Fletcher Allen, a Vermont university hospital and medical center, serves all of
Vermont and the northern New York region. Located in Burlington, Fletcher Allen is a regional, academic healthcare center and teaching hospital in alliance with the University of Vermont.
Corticosteroids for Chronic Obstructive Pulmonary Disease (COPD)
Pill or liquid form (oral)
|Generic Name||Brand Name|
|Generic Name||Brand Name|
|budesonide||Pulmicort Flexhaler, Rhinocort|
Corticosteroid and beta2-agonist combination
|Generic Name||Brand Name|
|budesonide and formoterol||Symbicort|
|fluticasone and salmeterol||Advair|
Inhaled corticosteroids are usually delivered using a metered-dose inhaler (MDI) but are also often available for dry powder inhalers (DPI).
How It Works
Corticosteroids decrease inflammation in the airways (reducing swelling and mucus production), making breathing easier.
Why It Is Used
Inhaled corticosteroids may be used to treat stable symptoms of COPD or symptoms that are slowly getting worse. Inhaled corticosteroids may decrease the number of COPD exacerbations in people with severe COPD, particularly those with chronic bronchitis and frequent exacerbations.
Corticosteroids may be useful for people who have asthma as a component of their disease.
How Well It Works
Research results on oral corticosteroids for COPD exacerbations show that:
- They improve lung function, reduce the amount of time in the hospital, and reduce the incidence of treatment failure (return to the hospital, death, or the need for a tube inserted through the mouth or nose and into the chest to deliver oxygen [endotracheal intubation]).1
Research on inhaled corticosteroids:
- Suggests that for some people they reduce the frequency of COPD exacerbations compared to a placebo.2, 3
- Reports conflicting results on whether they improve lung function.3, 4
Studies report that combining an inhaled corticosteroid with a long-acting beta2-agonist resulted in:
- Improved lung function and improved shortness of breath and less use of relief medicine compared to a placebo and compared to either medicine used alone.5, 6
- Fewer COPD exacerbations compared to a placebo.5, 3
Combining a corticosteroid with a beta2-agonist and an anticholinergic improved:7
- Lung function.
- Quality of life.
- The number of hospital visits.
It is not possible to predict who will improve with corticosteroid therapy. Lung function tests (spirometry) can be done before and after using the medicine, to learn if it has helped.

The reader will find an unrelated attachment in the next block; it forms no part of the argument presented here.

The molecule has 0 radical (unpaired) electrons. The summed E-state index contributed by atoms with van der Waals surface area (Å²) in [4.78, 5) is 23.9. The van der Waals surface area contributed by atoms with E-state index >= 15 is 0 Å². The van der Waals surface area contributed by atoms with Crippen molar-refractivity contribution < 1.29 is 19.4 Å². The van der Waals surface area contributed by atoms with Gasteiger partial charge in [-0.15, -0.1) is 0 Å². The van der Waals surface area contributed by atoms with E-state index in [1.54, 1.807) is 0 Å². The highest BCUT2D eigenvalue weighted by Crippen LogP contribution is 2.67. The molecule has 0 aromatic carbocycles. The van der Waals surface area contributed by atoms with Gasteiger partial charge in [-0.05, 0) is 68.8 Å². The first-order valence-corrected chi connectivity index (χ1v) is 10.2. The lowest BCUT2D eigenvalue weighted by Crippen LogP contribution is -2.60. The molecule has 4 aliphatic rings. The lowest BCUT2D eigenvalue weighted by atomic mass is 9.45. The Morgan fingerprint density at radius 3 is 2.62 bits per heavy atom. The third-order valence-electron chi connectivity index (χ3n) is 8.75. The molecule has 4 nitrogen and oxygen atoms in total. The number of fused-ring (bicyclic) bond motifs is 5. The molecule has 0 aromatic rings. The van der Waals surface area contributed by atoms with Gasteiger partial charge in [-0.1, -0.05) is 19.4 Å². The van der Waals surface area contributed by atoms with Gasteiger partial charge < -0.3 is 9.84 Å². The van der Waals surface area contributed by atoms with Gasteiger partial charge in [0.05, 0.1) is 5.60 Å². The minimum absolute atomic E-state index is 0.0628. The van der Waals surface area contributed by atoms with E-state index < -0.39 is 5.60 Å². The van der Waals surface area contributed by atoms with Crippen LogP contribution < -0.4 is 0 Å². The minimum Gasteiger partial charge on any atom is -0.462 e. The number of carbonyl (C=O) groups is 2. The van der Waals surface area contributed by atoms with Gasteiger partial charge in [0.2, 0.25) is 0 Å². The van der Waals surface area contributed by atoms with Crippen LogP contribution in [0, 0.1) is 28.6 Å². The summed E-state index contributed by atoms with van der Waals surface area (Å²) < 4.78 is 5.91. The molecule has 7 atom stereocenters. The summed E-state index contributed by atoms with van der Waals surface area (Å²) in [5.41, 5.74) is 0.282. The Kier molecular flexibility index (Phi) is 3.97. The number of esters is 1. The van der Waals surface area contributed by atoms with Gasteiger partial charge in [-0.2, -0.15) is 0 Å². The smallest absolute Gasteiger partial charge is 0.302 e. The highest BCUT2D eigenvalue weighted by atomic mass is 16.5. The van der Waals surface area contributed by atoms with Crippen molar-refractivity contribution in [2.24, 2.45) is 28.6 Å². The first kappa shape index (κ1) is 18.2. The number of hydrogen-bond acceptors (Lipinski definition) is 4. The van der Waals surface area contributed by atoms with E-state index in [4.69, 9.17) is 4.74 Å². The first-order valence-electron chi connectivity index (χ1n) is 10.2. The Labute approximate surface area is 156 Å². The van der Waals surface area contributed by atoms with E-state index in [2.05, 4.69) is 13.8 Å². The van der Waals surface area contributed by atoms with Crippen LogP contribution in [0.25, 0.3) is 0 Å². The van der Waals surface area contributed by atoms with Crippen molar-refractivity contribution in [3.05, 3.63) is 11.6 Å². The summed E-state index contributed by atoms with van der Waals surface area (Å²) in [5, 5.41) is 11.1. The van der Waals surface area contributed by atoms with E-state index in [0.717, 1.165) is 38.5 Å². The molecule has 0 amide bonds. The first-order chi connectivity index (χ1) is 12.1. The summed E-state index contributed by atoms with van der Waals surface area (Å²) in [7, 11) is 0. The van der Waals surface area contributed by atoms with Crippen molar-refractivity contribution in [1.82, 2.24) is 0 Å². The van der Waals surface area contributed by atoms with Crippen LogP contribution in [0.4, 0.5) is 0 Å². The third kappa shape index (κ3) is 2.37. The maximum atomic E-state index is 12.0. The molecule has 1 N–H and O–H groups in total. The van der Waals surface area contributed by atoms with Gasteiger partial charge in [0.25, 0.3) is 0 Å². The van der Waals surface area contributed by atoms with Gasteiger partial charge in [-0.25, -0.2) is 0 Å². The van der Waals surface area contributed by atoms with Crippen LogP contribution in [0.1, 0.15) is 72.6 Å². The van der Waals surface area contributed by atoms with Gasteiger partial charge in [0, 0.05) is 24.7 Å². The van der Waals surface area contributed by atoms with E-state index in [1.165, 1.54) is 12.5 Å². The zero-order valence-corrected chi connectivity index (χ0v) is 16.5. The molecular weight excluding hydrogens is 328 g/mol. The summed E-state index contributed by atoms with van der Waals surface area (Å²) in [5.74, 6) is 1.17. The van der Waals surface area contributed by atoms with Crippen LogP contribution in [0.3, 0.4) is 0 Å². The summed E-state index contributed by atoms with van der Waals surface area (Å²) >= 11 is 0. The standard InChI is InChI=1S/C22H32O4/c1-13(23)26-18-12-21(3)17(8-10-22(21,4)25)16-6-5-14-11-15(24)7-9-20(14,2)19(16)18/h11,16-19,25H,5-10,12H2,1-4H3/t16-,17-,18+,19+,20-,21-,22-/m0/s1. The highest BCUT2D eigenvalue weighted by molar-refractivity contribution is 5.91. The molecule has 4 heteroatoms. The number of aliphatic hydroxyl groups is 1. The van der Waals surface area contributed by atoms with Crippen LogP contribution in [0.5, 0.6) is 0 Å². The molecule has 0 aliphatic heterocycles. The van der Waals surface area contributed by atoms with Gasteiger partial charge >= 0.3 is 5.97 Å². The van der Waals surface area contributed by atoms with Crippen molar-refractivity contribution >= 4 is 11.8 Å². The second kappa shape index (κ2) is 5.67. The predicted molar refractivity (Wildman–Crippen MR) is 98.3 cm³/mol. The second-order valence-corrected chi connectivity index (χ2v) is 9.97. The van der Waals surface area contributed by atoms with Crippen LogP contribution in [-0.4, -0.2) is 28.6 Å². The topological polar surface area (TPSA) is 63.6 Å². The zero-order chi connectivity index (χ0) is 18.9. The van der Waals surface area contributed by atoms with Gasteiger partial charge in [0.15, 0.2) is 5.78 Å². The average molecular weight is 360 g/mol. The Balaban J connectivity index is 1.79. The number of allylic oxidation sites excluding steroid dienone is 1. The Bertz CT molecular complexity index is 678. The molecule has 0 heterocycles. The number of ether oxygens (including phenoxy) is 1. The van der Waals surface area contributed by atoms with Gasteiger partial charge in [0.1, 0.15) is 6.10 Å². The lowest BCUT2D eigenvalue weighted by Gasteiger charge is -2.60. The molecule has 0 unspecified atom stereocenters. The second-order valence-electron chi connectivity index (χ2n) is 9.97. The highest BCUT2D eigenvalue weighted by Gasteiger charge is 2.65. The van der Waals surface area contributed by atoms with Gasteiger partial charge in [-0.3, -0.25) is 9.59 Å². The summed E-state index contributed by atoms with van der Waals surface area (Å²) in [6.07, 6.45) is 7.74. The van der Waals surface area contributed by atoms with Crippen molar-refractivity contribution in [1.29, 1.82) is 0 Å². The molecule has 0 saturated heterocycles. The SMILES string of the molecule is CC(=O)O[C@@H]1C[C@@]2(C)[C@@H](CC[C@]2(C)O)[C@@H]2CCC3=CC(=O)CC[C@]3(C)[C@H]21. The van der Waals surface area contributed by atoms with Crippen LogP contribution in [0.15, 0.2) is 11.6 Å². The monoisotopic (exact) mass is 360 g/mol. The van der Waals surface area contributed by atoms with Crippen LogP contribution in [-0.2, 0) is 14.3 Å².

All medicines have side effects. But many people don't feel the side effects, or they are able to deal with them. Ask your pharmacist about the side effects of each medicine you take. Side effects are also listed in the information that comes with your medicine.
Here are some important things to think about:
- Usually the benefits of the medicine are more important than any minor side effects.
- Side effects may go away after you take the medicine for a while.
- If side effects still bother you and you wonder if you should keep taking the medicine, call your doctor. He or she may be able to lower your dose or change your medicine. Do not suddenly quit taking your medicine unless your doctor tells you to.
The possibility of side effects increases as the dose of the medicine increases. Side effects are less likely to occur when you use the inhaled form of the medicine.
Oral corticosteroids (short-term use)
Common side effects of oral corticosteroids include:
- Weight gain and fluid retention.
- Loss of muscle mass.
- Mood changes.
- High blood pressure.
Oral corticosteroids also may increase blood sugar level, which may lead to a type of diabetes caused by the medicine (secondary diabetes). If you already have diabetes, it may make the diabetes harder to control.
Oral corticosteroids (long-term use)
Common side effects of long-term use of oral corticosteroids include:
- Osteoporosis (loss of bone).
- Recurrent infections.
- A cloudy area in the lens of the eye (cataracts).
- Thin, fragile skin that bruises easily.
- Increased risk for sores in the stomach (ulcers).
Common side effects of inhaled steroids include:
- Sore mouth or sore throat.
- Voice changes, such as hoarseness.